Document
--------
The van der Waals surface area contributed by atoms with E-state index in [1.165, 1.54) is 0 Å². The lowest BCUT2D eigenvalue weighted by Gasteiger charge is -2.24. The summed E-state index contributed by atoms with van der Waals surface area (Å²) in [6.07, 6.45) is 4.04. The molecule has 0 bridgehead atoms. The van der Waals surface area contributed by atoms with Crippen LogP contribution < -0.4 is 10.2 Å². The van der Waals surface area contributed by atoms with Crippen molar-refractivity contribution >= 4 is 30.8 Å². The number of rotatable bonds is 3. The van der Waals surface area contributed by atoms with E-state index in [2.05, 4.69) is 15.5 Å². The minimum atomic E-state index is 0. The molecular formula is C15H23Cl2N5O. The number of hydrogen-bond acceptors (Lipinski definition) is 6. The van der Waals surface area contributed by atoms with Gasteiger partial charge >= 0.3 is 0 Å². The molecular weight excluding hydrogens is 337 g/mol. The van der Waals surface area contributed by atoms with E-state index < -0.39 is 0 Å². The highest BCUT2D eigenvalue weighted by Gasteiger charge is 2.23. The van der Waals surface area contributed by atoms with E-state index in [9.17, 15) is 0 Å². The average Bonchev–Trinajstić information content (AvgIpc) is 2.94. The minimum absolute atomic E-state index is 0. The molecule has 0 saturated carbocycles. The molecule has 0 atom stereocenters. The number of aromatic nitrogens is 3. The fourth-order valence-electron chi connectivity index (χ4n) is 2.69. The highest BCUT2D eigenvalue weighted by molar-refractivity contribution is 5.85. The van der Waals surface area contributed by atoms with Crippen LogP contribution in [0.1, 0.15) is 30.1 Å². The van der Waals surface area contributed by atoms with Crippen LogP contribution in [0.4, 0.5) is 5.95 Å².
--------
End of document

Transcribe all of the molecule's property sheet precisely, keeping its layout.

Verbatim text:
The van der Waals surface area contributed by atoms with E-state index in [1.165, 1.54) is 0 Å². The lowest BCUT2D eigenvalue weighted by Gasteiger charge is -2.24. The summed E-state index contributed by atoms with van der Waals surface area (Å²) in [6.07, 6.45) is 4.04. The molecule has 0 bridgehead atoms. The van der Waals surface area contributed by atoms with Crippen LogP contribution < -0.4 is 10.2 Å². The van der Waals surface area contributed by atoms with Crippen molar-refractivity contribution >= 4 is 30.8 Å². The number of rotatable bonds is 3. The van der Waals surface area contributed by atoms with E-state index in [2.05, 4.69) is 15.5 Å². The minimum atomic E-state index is 0. The molecular formula is C15H23Cl2N5O. The number of hydrogen-bond acceptors (Lipinski definition) is 6. The van der Waals surface area contributed by atoms with Gasteiger partial charge >= 0.3 is 0 Å². The molecular weight excluding hydrogens is 337 g/mol. The van der Waals surface area contributed by atoms with E-state index < -0.39 is 0 Å². The highest BCUT2D eigenvalue weighted by Gasteiger charge is 2.23. The van der Waals surface area contributed by atoms with E-state index in [9.17, 15) is 0 Å². The average Bonchev–Trinajstić information content (AvgIpc) is 2.94. The minimum absolute atomic E-state index is 0. The molecule has 0 saturated carbocycles. The molecule has 0 atom stereocenters. The number of aromatic nitrogens is 3. The fourth-order valence-electron chi connectivity index (χ4n) is 2.69. The highest BCUT2D eigenvalue weighted by molar-refractivity contribution is 5.85. The van der Waals surface area contributed by atoms with Crippen LogP contribution in [0.1, 0.15) is 30.1 Å². The van der Waals surface area contributed by atoms with Crippen LogP contribution in [0.4, 0.5) is 5.95 Å².